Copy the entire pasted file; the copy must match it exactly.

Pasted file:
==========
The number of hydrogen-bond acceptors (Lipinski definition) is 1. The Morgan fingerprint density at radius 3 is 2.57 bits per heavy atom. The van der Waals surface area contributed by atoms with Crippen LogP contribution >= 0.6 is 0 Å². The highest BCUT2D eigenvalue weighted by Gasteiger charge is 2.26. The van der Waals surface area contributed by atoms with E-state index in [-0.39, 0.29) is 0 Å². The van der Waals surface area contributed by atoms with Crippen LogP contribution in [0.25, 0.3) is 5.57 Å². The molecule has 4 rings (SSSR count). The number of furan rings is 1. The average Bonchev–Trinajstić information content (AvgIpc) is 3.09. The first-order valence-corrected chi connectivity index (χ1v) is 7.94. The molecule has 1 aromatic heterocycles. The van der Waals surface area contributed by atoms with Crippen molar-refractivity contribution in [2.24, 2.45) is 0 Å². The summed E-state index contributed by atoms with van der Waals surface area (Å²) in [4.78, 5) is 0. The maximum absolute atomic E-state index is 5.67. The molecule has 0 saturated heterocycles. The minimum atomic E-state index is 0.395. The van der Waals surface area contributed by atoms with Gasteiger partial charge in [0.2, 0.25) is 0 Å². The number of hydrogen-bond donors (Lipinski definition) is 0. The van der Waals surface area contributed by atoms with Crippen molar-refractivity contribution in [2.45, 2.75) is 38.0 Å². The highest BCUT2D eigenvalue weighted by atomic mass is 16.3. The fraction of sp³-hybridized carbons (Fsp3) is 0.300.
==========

The number of hydrogen-bond acceptors (Lipinski definition) is 1. The Morgan fingerprint density at radius 3 is 2.57 bits per heavy atom. The van der Waals surface area contributed by atoms with Crippen LogP contribution >= 0.6 is 0 Å². The highest BCUT2D eigenvalue weighted by Gasteiger charge is 2.26. The van der Waals surface area contributed by atoms with E-state index in [-0.39, 0.29) is 0 Å². The van der Waals surface area contributed by atoms with Crippen LogP contribution in [0.25, 0.3) is 5.57 Å². The molecule has 4 rings (SSSR count). The number of furan rings is 1. The average Bonchev–Trinajstić information content (AvgIpc) is 3.09. The first-order valence-corrected chi connectivity index (χ1v) is 7.94. The molecule has 1 aromatic heterocycles. The van der Waals surface area contributed by atoms with Crippen molar-refractivity contribution in [2.24, 2.45) is 0 Å². The summed E-state index contributed by atoms with van der Waals surface area (Å²) in [4.78, 5) is 0. The maximum absolute atomic E-state index is 5.67. The molecule has 0 saturated heterocycles. The minimum atomic E-state index is 0.395. The van der Waals surface area contributed by atoms with Gasteiger partial charge in [0.2, 0.25) is 0 Å². The number of hydrogen-bond donors (Lipinski definition) is 0. The van der Waals surface area contributed by atoms with Crippen molar-refractivity contribution in [2.45, 2.75) is 38.0 Å². The highest BCUT2D eigenvalue weighted by atomic mass is 16.3. The fraction of sp³-hybridized carbons (Fsp3) is 0.300.